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Automation Blueprint Triggers and Conditions

Automations are a nifty way of speeding up processes within your business. They rely on Triggers to start the automations and they can have Conditions in order for the automation to run. More information on running automations is available here.


Automations can have three triggers:

Client Created: These automations will run when the client is first added to Plannr.

Client Updated: These automations will run when something within the client has changed.

Run at Specific Date: Selecting this trigger will make the following options appear. These automations will run a certain number of days before/after a client's event determined by the options below. For example, you could set the automation to run 2 days before the client's anniversary review date and have this repeat yearly. The 'event' the automation is run against is selected in the 'Which field should be checked against'.

Manually Triggered Automation: This type of automation has no conditions or triggers and is instead manually triggered whenever the adviser sees fit. To trigger this automation, go to actions and then trigger automation.

From here, simply select the desired automation and press trigger.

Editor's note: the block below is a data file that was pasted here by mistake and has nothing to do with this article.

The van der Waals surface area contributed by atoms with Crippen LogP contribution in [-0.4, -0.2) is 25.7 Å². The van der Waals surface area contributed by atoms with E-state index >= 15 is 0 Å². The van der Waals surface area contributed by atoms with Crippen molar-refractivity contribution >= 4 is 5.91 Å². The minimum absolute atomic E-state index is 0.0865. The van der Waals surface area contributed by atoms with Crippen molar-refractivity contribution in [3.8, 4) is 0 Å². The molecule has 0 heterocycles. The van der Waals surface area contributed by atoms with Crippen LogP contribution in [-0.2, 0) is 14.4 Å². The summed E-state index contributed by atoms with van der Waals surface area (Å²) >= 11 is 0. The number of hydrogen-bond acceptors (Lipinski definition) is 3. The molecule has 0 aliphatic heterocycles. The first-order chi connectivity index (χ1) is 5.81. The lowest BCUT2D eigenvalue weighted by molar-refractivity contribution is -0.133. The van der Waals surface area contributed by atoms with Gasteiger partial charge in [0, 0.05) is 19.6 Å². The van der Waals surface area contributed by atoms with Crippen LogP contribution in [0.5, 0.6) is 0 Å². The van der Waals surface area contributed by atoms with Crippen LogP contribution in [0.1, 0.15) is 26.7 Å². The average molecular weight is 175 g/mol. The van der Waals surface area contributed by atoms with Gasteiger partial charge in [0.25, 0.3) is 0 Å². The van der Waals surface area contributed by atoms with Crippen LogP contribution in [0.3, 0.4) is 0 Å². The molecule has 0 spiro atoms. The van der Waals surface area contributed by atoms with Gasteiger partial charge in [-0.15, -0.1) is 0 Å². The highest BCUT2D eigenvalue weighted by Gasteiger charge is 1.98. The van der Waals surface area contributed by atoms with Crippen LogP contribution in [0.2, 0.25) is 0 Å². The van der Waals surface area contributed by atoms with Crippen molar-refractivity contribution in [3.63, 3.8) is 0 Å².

If one of the first two trigger options are selected, the following box will appear asking if you'd like to set any further Conditions. These are not necessary in order for the automation to run, but will mean that more specific automations can be made.

Selecting Add new condition brings up the following options:

The Field is the client data that is is being checked in order for the automation to run. This can be a variety of things, such as the client's first/last name and their prospect status (whether or not they are entered into the system as a prospect).

The Value is what you want the Field to be in order for the automation to run. You can select either True, False or Other and type in your own Value.

The Operator determines the relationship between the Field and the Value in order for the automation to run.

For example, if you wanted an automation to only run if the client is a prospect, you would make the field 'is prospect', the operator 'equals' and the value 'true'.

You can use multiple conditions in order to further narrow down when the automation should run. For example, if you wanted an automation to run on clients called Steve, you'd first run an automation to check the individual is a client not a prospect (field 'is prospect', operator 'equals', value 'false'), and then you'd make sure the client's first name is Steve (field 'first name', operator 'equals'. value 'steve').

Updated on: 08/03/2024

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